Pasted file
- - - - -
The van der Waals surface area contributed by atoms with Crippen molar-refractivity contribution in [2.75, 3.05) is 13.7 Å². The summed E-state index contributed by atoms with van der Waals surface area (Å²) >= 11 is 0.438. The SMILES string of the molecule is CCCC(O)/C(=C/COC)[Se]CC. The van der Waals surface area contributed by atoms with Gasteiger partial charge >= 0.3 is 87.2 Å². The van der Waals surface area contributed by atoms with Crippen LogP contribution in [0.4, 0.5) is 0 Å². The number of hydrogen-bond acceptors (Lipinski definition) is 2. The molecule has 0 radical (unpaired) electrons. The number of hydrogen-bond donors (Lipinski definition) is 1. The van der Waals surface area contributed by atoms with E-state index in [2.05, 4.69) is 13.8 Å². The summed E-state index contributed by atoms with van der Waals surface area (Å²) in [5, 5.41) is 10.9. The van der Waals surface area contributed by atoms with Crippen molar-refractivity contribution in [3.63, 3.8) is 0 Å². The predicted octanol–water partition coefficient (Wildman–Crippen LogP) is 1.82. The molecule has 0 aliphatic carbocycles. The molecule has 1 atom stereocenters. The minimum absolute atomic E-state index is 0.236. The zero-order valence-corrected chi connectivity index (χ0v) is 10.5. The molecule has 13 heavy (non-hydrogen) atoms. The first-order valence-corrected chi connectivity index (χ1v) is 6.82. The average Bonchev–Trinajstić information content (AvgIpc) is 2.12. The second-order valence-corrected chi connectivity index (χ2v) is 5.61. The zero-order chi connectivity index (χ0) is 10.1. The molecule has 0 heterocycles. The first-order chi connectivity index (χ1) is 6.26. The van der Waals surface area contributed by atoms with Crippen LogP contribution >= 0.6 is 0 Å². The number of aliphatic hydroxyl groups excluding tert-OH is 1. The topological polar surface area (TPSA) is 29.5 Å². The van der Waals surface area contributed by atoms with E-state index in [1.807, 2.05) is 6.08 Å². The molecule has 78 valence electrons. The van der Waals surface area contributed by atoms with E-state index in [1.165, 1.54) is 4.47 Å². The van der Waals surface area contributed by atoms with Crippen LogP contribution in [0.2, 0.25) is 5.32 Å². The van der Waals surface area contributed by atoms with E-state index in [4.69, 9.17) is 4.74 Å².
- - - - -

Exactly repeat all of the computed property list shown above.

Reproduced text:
The van der Waals surface area contributed by atoms with Crippen molar-refractivity contribution in [2.75, 3.05) is 13.7 Å². The summed E-state index contributed by atoms with van der Waals surface area (Å²) >= 11 is 0.438. The SMILES string of the molecule is CCCC(O)/C(=C/COC)[Se]CC. The van der Waals surface area contributed by atoms with Gasteiger partial charge >= 0.3 is 87.2 Å². The van der Waals surface area contributed by atoms with Crippen LogP contribution in [0.4, 0.5) is 0 Å². The number of hydrogen-bond acceptors (Lipinski definition) is 2. The molecule has 0 radical (unpaired) electrons. The number of hydrogen-bond donors (Lipinski definition) is 1. The van der Waals surface area contributed by atoms with E-state index in [2.05, 4.69) is 13.8 Å². The summed E-state index contributed by atoms with van der Waals surface area (Å²) in [5, 5.41) is 10.9. The van der Waals surface area contributed by atoms with Crippen molar-refractivity contribution in [3.63, 3.8) is 0 Å². The predicted octanol–water partition coefficient (Wildman–Crippen LogP) is 1.82. The molecule has 0 aliphatic carbocycles. The molecule has 1 atom stereocenters. The minimum absolute atomic E-state index is 0.236. The zero-order valence-corrected chi connectivity index (χ0v) is 10.5. The molecule has 13 heavy (non-hydrogen) atoms. The first-order valence-corrected chi connectivity index (χ1v) is 6.82. The average Bonchev–Trinajstić information content (AvgIpc) is 2.12. The second-order valence-corrected chi connectivity index (χ2v) is 5.61. The zero-order chi connectivity index (χ0) is 10.1. The molecule has 0 heterocycles. The first-order chi connectivity index (χ1) is 6.26. The van der Waals surface area contributed by atoms with Crippen LogP contribution >= 0.6 is 0 Å². The number of aliphatic hydroxyl groups excluding tert-OH is 1. The topological polar surface area (TPSA) is 29.5 Å². The van der Waals surface area contributed by atoms with E-state index in [1.807, 2.05) is 6.08 Å². The molecule has 78 valence electrons. The van der Waals surface area contributed by atoms with E-state index in [1.165, 1.54) is 4.47 Å². The van der Waals surface area contributed by atoms with Crippen LogP contribution in [0.2, 0.25) is 5.32 Å². The van der Waals surface area contributed by atoms with E-state index in [4.69, 9.17) is 4.74 Å².